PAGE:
Despite this lack of phosphorus limitation, there was still a weak negative relationship between total PSTs and filament phosphorus. Boyer et al.  observed a similar trend in dinoflagellates grown under phosphorus-limited conditions, where decreasing phosphorus increased the toxicity per cell. A similar trend was observed here with M. wollei. Boyer et al. attributed this increase to a decreased growth rate that in turn led to an increase in toxin content per cell. A similar relationship may occur with M. wollei in Butterfield Lake.
The relationships between PSTs, environmental parameters, and site were diverse. Still the choice of site remained the most important variable in explaining the PST concentrations in Butterfield Lake. The similarity in 16S rRNA segments between the Dock site and Channel site indicate that changes in toxin production were not due to changes in species, but that environmental and/or biological differences between the sites may be important. Although there were important relationships between nutrients and total PSTs, models to predict total PST content did not include the filament nutrient concentrations as predictors, only environmental variables in addition to filament chlorophyll. Filament chlorophyll, which may reflect filament nitrogen content, was a better predictor of total PSTs than the filament nitrogen content itself. Toxin concentration was primarily driven by site, temperature, and filament chlorophyll, with significant loss in explanatory power when each of these terms was removed. Calcium content, an important predictor of biomass and toxicity in culture , was not different between the two sites and could not explain the observed differences. Temperature effects were highly dependent on the site. As temperatures dropped later in the season, total PSTs, both measured and predicted by the model, diverged at the two sites; decreases in temperature had a larger impact on PST concentrations at Dock site relative to the Channel site. Filament PST content at the two sites were similar early in the season, but the total PST content increased much more at the Dock site than at the Channel site as the season extended into September and October. The cause of the differences between the sites are unknown, but might be linked to the close association of M. wollei with submerged aquatic vegetation at the Dock site, where aquatic vegetation was largely absent in the Channel.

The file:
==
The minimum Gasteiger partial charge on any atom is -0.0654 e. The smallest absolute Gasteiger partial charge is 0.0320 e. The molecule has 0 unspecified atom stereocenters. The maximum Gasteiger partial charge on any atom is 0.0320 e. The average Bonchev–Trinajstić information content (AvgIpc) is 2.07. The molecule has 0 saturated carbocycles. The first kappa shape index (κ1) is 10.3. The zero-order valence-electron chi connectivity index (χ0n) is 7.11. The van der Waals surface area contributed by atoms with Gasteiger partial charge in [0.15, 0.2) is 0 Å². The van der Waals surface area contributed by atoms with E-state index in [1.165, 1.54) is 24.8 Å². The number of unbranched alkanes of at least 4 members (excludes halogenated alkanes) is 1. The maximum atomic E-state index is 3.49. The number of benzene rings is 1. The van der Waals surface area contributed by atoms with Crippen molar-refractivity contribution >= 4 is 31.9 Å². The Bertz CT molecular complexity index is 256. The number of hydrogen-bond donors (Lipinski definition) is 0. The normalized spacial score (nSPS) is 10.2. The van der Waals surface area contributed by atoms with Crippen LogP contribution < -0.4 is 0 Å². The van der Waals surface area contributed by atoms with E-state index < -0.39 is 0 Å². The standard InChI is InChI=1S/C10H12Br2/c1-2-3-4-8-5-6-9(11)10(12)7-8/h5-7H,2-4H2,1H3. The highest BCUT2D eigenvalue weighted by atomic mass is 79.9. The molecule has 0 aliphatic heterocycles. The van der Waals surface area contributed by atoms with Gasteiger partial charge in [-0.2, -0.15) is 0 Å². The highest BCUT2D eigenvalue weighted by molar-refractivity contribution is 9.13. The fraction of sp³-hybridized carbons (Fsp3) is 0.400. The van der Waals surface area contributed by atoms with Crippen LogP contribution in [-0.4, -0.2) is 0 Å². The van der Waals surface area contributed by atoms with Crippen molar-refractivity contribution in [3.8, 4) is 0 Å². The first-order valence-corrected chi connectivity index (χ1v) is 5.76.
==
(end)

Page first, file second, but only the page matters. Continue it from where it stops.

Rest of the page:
The environmental drivers of M. wollei PSTs were interesting in the context of freshwater pelagic blooms, where pelagic bloom size is closely related to phosphorus, while microcystins and anatoxin-a content is more closely related to nitrogen availability [59,60,61,62,63] and genetic factors . The drivers of benthic toxin production may not be the same as those for pelagic cyanobacteria, with genetic factors, physical parameters, and nutrient parameters all playing important roles [47,65]. This neglects the important role sediments play as a source of nutrients to the cyanobacteria. Hudon et al.  collected Lyngbya (potentially Microseira) samples from two large fluvial lakes in the St. Lawrence River and examined the correlation of several environmental parameters to LTX-1. They identified depth, dissolved organic carbon, and the 1% light level as important contributors for toxin occurrence, while water flow was important in mat proliferation. Water flow did not change in Butterfield Lake, while the 1% light level was at or below the sediment water interface at both sites. Further studies would be needed to better define the role of light in this lacustrine system. Hudon et al. reported no significant differences in LTX-1 concentrations between their two fluvial lakes. This was very different from what we observed in Butterfield Lake where LTX-1 was absent and there was a large variation in the other lyngbyatoxins. This emphasizes the importance of a representative and balanced sample design that employs a broad-spectrum analytical technique and multiple sites when trying to assess the overall risk from benthic PSTs.
4.1. Sample Collection and Processing